“Soldiers of a Foreign War”
Booktalk by Charles McNair
Thursday, December 19 6:30 PM
Mansfield Public Library
Library Program Room
“I started the novel in December, 1971, finishing June, 2015. The title, “Soldiers of a Foreign War” alludes the fact that the American and Vietnamese boys who were called upon, often unwillingly, to fight by their respective governments, were fighting on alien soil.”
The book follows two American infantry platoons, a three-man North Vietnamese Army (NVA) combat cell, the staff of the 83rd Surgical Hospital and the villagers of An-Lat 5.
“I wanted to humanize the NVA soldier who had far more in common with his American counterpart in terms of age, enlistment/drafting, loneliness and missing home and dangers faced than has been addressed in other works on Vietnam to my knowledge. Chi, Thuy and Duan represent a fair depiction of the average NVA soldier. Their dedication to each other, their sacrifices and courage matched the best traditions of the American fighting man.”
Soldiers of a Foreign War tells the story of the combatants, civilians and mindless policies which drove them all through a futile war.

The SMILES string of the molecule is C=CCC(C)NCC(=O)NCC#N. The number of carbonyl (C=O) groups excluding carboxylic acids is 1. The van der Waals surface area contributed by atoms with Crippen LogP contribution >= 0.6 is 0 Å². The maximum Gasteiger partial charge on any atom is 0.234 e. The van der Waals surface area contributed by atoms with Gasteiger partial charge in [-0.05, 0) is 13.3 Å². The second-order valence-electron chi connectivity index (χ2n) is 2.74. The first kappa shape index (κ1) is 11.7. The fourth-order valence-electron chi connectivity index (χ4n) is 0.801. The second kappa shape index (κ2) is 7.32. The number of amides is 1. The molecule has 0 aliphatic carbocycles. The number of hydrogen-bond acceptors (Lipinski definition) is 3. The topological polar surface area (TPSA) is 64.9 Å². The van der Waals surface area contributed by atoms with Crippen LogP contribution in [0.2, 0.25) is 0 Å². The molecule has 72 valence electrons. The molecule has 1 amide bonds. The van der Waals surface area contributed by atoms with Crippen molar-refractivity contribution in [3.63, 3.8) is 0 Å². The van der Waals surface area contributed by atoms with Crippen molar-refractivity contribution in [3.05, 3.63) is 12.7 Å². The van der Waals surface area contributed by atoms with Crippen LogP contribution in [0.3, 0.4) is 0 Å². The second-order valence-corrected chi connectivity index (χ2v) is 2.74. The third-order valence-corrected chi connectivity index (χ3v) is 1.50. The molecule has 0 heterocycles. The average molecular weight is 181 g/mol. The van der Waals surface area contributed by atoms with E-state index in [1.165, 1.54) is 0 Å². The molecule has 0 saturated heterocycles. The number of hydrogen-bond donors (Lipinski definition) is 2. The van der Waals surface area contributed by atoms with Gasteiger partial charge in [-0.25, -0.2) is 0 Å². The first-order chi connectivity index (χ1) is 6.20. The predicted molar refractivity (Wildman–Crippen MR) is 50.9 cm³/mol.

Charles was born in San Diego and attended public schools through his first year at UC San Diego. He enlisted at age nineteen in September, 1968, trained as a combat field medic and operating technician over the next nine months, directly assisting in operations. By June, 1969, he was assigned to the 45th Surgical Hospital, in Tay Ninh province, Republic of Vietnam. The base sat astride the termini of the Ho Chi Minh and Sihanouk Trails, near Nui Ba Den, the Black Virgin Mountain, an area that saw nearly continuous combat, up to and including the Cambodian invasion of May-June, 1970. The hospital received the wounded directly from the battlefield and performed lifesaving surgeries. The hospital was also subjected to frequent ground, mortar and rocket attacks.
Charles returned home in June, 1970, and served out the remainder of his enlistment at the Ft. Ord military hospital in Monterey, California. Ten days after his discharge, he returned to school, eventually graduating from medical school from UC San Francisco. Charles moved to Connecticut for his residency and remained here to practice medicine for thirty-five years until his retirement in December, 2016.
This program is free and open to the public.